Used Hyundai i20 Review (2014-2020) MK2

Independent review by Peter Hayward from Driving Force

4-minute read

Hyundai i20 Exterior Front

Hyundai i20 (2014-2020)

The i20 is a reliable supermini that provides brilliant levels of comfort thanks to its spacious interior and smooth driving experience

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  • Well-equipped
  • Comfortable ride
  • Spacious interior
  • Not the most fun to drive
  • Interior may feel dated
  • Tough competitors
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What's the Hyundai i20 like?

The Hyundai i20 is well up with the class-leading Ford Fiesta in many ways, and yet it costs less when bought used and comes better equipped.

Also, Hyundai’s five-year unlimited mileage warranty, which is transferable to new owners, gives marvellous peace of mind for most cars less than five years old.

The i20 is good-looking and very easy to drive. It also comes with most of the mod cons we expect these days.

There's tough competition in the supermini sector, with not only the Fiesta, but also the very good Škoda Fabia, the Vauxhall Corsa, the Peugeot 208, and the Renault Clio.


There are i20 models with both petrol and diesel engines, and all apart from the lowliest 70bhp and 75bhp models offer decent to good performance. But of course, if cheap running costs and low insurance rates are most important, these are the models for you.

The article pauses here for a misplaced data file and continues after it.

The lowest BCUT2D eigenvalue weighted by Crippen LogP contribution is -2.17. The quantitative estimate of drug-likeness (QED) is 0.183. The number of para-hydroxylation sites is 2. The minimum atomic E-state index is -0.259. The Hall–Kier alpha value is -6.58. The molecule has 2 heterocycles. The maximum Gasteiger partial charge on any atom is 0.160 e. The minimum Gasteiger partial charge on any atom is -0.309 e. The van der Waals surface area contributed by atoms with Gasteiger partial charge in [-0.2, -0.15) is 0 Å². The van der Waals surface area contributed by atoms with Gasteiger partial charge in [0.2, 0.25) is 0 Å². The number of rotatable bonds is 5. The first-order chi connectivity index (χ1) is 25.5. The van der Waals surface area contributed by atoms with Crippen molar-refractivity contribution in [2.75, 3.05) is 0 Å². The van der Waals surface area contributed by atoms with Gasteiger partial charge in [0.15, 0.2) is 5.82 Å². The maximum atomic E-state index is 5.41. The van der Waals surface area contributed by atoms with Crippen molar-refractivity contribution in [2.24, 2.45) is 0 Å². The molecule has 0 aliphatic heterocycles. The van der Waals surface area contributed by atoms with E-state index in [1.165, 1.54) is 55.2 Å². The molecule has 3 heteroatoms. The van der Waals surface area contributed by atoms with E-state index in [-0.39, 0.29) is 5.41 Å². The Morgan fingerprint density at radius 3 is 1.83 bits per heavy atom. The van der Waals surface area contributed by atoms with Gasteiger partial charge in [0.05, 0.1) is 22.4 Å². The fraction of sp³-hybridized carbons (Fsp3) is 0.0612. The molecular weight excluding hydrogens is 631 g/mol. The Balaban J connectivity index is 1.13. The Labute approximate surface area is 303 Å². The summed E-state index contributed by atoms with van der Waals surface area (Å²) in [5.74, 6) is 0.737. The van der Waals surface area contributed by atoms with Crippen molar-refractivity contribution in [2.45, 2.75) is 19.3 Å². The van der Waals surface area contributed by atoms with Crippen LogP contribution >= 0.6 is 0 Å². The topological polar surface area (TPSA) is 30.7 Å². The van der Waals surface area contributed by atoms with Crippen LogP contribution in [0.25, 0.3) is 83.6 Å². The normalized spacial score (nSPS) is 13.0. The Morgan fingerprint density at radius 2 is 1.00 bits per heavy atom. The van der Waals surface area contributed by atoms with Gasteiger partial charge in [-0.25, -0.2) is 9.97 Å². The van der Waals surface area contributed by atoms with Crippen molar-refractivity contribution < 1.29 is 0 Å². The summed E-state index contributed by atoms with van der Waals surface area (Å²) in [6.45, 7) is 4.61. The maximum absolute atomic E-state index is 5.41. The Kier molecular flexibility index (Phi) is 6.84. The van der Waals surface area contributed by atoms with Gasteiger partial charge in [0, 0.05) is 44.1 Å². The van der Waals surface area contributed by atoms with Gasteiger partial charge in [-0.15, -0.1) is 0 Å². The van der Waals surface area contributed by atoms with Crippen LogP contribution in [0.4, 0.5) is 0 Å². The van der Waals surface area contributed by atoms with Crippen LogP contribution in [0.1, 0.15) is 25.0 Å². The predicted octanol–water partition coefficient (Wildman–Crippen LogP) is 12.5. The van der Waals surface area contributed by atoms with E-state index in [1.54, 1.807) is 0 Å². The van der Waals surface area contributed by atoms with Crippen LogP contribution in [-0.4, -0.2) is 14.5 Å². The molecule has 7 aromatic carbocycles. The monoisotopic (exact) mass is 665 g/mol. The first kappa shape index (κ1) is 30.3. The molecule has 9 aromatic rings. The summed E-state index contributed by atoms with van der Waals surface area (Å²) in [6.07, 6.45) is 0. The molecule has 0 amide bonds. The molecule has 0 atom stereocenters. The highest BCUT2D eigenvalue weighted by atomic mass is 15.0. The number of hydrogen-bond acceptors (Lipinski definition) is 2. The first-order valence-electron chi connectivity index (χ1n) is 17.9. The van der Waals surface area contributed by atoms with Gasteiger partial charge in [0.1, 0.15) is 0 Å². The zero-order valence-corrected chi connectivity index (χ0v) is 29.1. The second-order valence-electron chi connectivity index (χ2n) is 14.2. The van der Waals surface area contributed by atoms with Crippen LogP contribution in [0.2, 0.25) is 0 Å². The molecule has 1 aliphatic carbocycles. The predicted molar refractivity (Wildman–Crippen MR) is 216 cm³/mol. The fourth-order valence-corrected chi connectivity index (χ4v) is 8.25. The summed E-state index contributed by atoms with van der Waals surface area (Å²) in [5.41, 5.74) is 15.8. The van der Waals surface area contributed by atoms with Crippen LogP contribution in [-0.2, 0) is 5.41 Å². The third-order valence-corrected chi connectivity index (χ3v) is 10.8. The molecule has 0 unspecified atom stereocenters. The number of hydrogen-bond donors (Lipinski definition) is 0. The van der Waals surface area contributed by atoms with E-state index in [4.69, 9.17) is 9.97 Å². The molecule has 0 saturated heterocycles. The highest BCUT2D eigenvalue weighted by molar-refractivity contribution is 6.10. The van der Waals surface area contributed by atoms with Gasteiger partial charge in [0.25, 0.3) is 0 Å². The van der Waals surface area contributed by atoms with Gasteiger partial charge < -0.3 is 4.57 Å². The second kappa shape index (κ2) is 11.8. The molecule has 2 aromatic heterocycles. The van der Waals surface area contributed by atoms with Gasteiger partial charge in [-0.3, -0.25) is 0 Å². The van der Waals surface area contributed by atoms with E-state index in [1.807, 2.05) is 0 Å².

Between 2012 and 2020, there have been 1.1-litre and 1.4-litre diesels with either 73bhp or 88bhp. The 1.1-litre is very slow, with a 0 to 60mph time of 15.5 seconds, but it will do over 70mpg.

The 1.4-litre is still quite leisurely, getting to 60mph in 11.7 seconds, but again, economy of over 60mpg means huge range on a tankful.

Petrols, from lowest to highest power, start with a 73bhp 1.2-litre that later came with 84bhp. These reach 60mph in 13.2 or 12.4 seconds and are both capable of 47mpg.

Next comes a 1.4-litre with 98bhp, which is willing and peppy. It covers the sprint in 11.2 seconds and will do about 42mpg.

Finally, come a pair of the latest 1.0-litre turbos with either 98bhp or 118 bhp, but these are only available in mid to high spec cars.

The 98bhp model gets to 60mph in 10.4 seconds and will still do 50mpg, while the 118bhp brings the time down to 9.9 seconds and economy to 46mpg.

There are 3 and 5-door body styles available, plus a hiked SUV lookalike, and the 3- door looks rather like a small coupé.

The 1.2-litre petrol is by far the biggest seller and in 84bhp form, it has a decent, peppy feel that makes nipping in and out of traffic a delight.

Driving Experience and Practicality

All have reasonably positive power steering that helps towards good and safe handling, and there's plenty of grip and good balance through corners.
Peter Hayward

This car really scores well in comfort. It’s composed and refined, soaking up bumps and potholes well, albeit with a more lumpy feel at slow speeds in town.

Unusually for a small car, there's good rear legroom allowing one six-footer to sit comfortably behind.


All come with very good equipment compared to rivals at the same money. Most have four electric windows, height adjustment, and height and reach adjustment for the column.

They also have electric mirrors, 7-inch touch screen, remote locking, loads of airbags, and traction control. Mid-range SE adds steering wheel stereo controls, alloys, parking sensors, air conditioning, and cruise control.

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Despite its tough competition, the Hyundai i20 has lots to offer, including a large boot, decent interior space, and excellent levels of equipment, making it a great choice for a variety of needs and responsibilities.